Mediated negotiations between the state and the owner of the Alaska Department of Labor building in Juneau have ended without a deal to extend the state’s rental agreement.
The state will soon start looking for office space for Labor Department employees.
“We weren’t able to come to terms on the Juneau Labor Building. Our plan now is to put out a competitive solicitation for replacement space for that lease,” says Vern Jones, Chief Procurement Officer with the Alaska Department of Administration, which negotiates leases on behalf of other state departments.
Jones says the main sticking point was over the length of a new deal. The owners wanted a 10-year extension, while the state wanted no more than 5-years. He says Administration Commissioner Becky Hultberg wants more flexibility as the state explores its office space options in Juneau.
“Our commissioner has said all along that she wants to preserve the option of a new state office building,” Jones says.
That’s good news to members of Juneau’s legislative delegation, who have pushed for a new state-owned office complex in the Capital City.
The Labor building has been plagued by numerous structural and air quality issues in recent years, and many employees say it’s causing their lingering health problems.
Juneau Democratic Senator Dennis Egan says something had to be done to improve conditions for those workers.
“You wouldn’t believe the emails that we get from employees,” Egan says. “And it’s not two or three employees that are disgruntled and then other employees think, ‘Well, I don’t feel well either.’ There are a lot of employees that are directly affected and I applaud the administration for getting them out of there.”
If the state decides to build new office space, Egan says the delegation would like to see it located downtown, near existing state offices and the Capitol.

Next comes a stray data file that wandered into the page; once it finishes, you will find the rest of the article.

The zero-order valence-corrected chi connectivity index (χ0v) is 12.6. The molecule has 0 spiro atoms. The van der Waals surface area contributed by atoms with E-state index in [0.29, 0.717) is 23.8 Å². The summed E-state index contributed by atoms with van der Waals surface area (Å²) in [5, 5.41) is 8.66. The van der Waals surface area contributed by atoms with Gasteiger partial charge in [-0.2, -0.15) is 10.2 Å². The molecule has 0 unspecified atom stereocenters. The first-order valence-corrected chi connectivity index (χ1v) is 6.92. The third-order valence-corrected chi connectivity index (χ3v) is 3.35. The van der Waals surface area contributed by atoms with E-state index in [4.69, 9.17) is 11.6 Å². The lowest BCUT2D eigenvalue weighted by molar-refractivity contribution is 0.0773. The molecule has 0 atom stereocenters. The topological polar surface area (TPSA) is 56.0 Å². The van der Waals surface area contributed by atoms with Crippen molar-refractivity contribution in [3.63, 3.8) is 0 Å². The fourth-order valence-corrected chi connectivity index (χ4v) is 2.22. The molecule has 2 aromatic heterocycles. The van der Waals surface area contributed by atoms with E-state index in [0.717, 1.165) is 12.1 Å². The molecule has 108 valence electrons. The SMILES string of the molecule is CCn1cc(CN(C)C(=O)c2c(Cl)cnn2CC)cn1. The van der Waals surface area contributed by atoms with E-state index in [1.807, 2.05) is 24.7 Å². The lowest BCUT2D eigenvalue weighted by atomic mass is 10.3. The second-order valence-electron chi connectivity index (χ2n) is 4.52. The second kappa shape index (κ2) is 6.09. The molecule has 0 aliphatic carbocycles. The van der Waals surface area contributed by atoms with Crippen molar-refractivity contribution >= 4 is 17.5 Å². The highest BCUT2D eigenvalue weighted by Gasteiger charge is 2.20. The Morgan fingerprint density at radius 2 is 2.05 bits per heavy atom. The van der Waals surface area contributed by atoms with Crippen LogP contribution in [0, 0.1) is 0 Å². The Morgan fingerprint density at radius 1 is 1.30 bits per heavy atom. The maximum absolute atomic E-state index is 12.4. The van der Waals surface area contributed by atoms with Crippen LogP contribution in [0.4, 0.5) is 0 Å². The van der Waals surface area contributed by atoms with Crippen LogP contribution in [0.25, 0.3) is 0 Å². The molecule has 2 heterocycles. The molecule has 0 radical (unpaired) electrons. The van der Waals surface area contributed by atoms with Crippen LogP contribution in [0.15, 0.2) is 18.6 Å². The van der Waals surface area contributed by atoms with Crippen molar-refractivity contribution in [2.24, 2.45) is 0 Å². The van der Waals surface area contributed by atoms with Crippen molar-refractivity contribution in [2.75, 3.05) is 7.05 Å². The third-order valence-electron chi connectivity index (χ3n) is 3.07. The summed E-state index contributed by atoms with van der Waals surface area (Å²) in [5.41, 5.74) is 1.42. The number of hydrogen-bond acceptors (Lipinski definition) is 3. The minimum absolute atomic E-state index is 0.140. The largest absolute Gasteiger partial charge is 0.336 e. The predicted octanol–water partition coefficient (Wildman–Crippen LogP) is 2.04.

“It’s more convenient, it’s in the core area of government and that’s where government ought to be. Directors and financial people; people that directly relate to the legislature,” says Egan.
In the meantime, Jones expects the request for proposals for office space to go out in the next two months.
“We’ve done some preliminary work and we know that there is space available,” he says. “Maybe not all in the downtown area, but area-wide we think there is sufficient space available. So, we’re hoping for good competition.”
The state’s lease at the Labor building expires at the end of June. Jones says it’s unlikely all of the employees will be moved out by then, but the current lease allows the state to stay in the facility on a month-to-month basis.
As we reported Monday, work began over the weekend to identify and remediate any mold in Room 210 of the building. Jones says the end of negotiations between the state and owner should not affect that work, which had already been agreed to and is being paid for by the owner.
Department of Labor officials involved in the lease negotiations were not available to comment by air time. But Labor spokeswoman Beth Leschper says there are absolutely no plans to move employees outside of Juneau.
- August 27, 2015- Entering the maximum security prison — with its checkpoints, razor wire barricades, metal detectors and armed guards—it’s hard to imagine an art class. Until you get to the library.
- - Both sides — and the judge — agree no matter how Pfiffner rules, the case is headed to the state’s Supreme Court.
- August 27, 2015- The system was developed after the freighter Selendang Ayu lost power and grounded off of Unalaska Island in Dec. 2004. Six crewmembers were killed when the ship broke in half and spilled oil and its soybean cargo along the shoreline.
- August 27, 2015- British Columbia’s mines minister says he’s open to involving Canada in resolving transboundary mine conflicts. That’s a change from earlier statements.